Disaster Recovery, a topic many of us have heard of, yet few think about. Management, executives and business owners would agree this is an investment in time and resources which may never actually be used. So why plan for the improbable?
Natural disasters, cyber-attacks, human error or disrupted site access may impact your ability to conduct business. There is little doubt that disaster recovery, or business continuity, is a requirement for almost all businesses.
Our reliance on IT systems has made a solid, repeatable and tested business continuity plan even more critical. A recent survey performed by Gartner found approximately 80% of respondents had an incident in the past two years that required the use of an IT disaster recovery plan.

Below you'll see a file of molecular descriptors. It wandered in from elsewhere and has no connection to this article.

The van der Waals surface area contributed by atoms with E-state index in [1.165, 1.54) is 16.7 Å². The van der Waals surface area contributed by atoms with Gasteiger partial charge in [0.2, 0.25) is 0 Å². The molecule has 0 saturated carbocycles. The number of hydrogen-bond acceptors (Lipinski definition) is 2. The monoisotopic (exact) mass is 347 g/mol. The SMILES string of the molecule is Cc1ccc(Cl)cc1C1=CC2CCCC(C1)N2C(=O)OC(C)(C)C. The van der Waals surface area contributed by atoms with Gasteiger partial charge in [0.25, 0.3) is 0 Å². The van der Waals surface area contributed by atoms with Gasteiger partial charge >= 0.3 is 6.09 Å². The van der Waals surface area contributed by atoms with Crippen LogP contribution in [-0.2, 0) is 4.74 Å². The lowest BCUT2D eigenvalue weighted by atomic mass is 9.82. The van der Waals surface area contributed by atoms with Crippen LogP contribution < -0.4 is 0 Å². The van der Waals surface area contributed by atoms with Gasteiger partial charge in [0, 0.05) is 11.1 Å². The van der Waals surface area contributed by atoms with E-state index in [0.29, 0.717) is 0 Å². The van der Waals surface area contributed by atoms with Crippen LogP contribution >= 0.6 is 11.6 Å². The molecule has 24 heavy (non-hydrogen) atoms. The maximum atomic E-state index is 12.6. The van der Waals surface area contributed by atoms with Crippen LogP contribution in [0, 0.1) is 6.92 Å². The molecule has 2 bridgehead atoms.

No one doubts the importance of a Disaster Recovery Plan, in fact, many enterprises and government organisations will not transact with partners that do not have a business continuity service. The goal of a disaster recovery plan is to minimize the costs resulting from losses of, or damage to, the resources or capabilities of your IT facilities.
Business continuity is not a single product, but more a cyclical process. And for this process to be effective, it needs to be reviewed, evaluated and updated annually for the best result. Additionally, it needs to be reviewed if there are new changes introduced, significant personnel adjustments, IT upgrades or if the business priorities alter.